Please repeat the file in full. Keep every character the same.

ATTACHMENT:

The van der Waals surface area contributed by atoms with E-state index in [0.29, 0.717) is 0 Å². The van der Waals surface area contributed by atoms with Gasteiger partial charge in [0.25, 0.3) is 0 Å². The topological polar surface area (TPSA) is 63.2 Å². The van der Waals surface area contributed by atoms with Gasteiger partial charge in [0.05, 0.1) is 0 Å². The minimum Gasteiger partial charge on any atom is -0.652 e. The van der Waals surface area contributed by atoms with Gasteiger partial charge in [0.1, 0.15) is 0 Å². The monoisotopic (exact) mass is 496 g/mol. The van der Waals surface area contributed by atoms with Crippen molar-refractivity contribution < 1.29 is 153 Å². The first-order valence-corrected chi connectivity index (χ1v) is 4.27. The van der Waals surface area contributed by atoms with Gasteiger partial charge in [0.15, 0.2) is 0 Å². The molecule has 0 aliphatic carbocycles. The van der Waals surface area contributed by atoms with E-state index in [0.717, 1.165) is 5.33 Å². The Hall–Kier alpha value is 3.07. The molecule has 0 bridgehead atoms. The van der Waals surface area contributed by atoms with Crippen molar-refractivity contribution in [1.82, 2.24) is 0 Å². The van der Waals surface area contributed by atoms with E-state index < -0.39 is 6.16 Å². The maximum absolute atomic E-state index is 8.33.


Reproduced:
The van der Waals surface area contributed by atoms with E-state index in [0.29, 0.717) is 0 Å². The van der Waals surface area contributed by atoms with Gasteiger partial charge in [0.25, 0.3) is 0 Å². The topological polar surface area (TPSA) is 63.2 Å². The van der Waals surface area contributed by atoms with Gasteiger partial charge in [0.05, 0.1) is 0 Å². The minimum Gasteiger partial charge on any atom is -0.652 e. The van der Waals surface area contributed by atoms with Gasteiger partial charge in [0.1, 0.15) is 0 Å². The monoisotopic (exact) mass is 496 g/mol. The van der Waals surface area contributed by atoms with Crippen molar-refractivity contribution < 1.29 is 153 Å². The first-order valence-corrected chi connectivity index (χ1v) is 4.27. The van der Waals surface area contributed by atoms with Gasteiger partial charge in [0.15, 0.2) is 0 Å². The molecule has 0 aliphatic carbocycles. The van der Waals surface area contributed by atoms with E-state index in [0.717, 1.165) is 5.33 Å². The Hall–Kier alpha value is 3.07. The molecule has 0 bridgehead atoms. The van der Waals surface area contributed by atoms with Crippen molar-refractivity contribution in [1.82, 2.24) is 0 Å². The van der Waals surface area contributed by atoms with E-state index < -0.39 is 6.16 Å². The maximum absolute atomic E-state index is 8.33.